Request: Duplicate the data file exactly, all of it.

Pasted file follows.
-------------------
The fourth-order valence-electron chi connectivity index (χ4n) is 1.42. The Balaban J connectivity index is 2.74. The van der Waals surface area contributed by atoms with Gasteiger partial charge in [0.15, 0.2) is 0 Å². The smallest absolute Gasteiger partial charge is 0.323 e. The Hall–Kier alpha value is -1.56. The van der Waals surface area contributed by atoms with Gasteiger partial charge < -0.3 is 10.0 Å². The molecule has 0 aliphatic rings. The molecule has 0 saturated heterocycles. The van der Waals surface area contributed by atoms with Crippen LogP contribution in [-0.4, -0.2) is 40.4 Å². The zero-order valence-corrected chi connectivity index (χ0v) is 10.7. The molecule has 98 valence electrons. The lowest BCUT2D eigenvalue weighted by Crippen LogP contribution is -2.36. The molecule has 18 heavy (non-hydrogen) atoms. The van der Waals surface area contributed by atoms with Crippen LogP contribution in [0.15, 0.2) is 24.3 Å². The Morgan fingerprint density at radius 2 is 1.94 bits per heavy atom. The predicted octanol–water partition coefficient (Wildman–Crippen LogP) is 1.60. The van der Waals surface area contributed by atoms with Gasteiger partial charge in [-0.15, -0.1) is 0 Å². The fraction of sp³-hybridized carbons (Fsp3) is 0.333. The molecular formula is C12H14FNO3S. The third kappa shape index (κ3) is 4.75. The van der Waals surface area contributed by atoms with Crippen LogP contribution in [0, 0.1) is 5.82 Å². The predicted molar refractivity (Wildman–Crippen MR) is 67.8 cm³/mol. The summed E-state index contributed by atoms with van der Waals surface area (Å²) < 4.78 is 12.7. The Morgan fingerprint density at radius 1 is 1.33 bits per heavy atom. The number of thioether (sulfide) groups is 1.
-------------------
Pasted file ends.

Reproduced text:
The fourth-order valence-electron chi connectivity index (χ4n) is 1.42. The Balaban J connectivity index is 2.74. The van der Waals surface area contributed by atoms with Gasteiger partial charge in [0.15, 0.2) is 0 Å². The smallest absolute Gasteiger partial charge is 0.323 e. The Hall–Kier alpha value is -1.56. The van der Waals surface area contributed by atoms with Gasteiger partial charge < -0.3 is 10.0 Å². The molecule has 0 aliphatic rings. The molecule has 0 saturated heterocycles. The van der Waals surface area contributed by atoms with Crippen LogP contribution in [-0.4, -0.2) is 40.4 Å². The zero-order valence-corrected chi connectivity index (χ0v) is 10.7. The molecule has 98 valence electrons. The lowest BCUT2D eigenvalue weighted by Crippen LogP contribution is -2.36. The molecule has 18 heavy (non-hydrogen) atoms. The van der Waals surface area contributed by atoms with Crippen LogP contribution in [0.15, 0.2) is 24.3 Å². The Morgan fingerprint density at radius 2 is 1.94 bits per heavy atom. The predicted octanol–water partition coefficient (Wildman–Crippen LogP) is 1.60. The van der Waals surface area contributed by atoms with Gasteiger partial charge in [-0.15, -0.1) is 0 Å². The fraction of sp³-hybridized carbons (Fsp3) is 0.333. The molecular formula is C12H14FNO3S. The third kappa shape index (κ3) is 4.75. The van der Waals surface area contributed by atoms with Crippen LogP contribution in [0, 0.1) is 5.82 Å². The predicted molar refractivity (Wildman–Crippen MR) is 67.8 cm³/mol. The summed E-state index contributed by atoms with van der Waals surface area (Å²) < 4.78 is 12.7. The Morgan fingerprint density at radius 1 is 1.33 bits per heavy atom. The number of thioether (sulfide) groups is 1.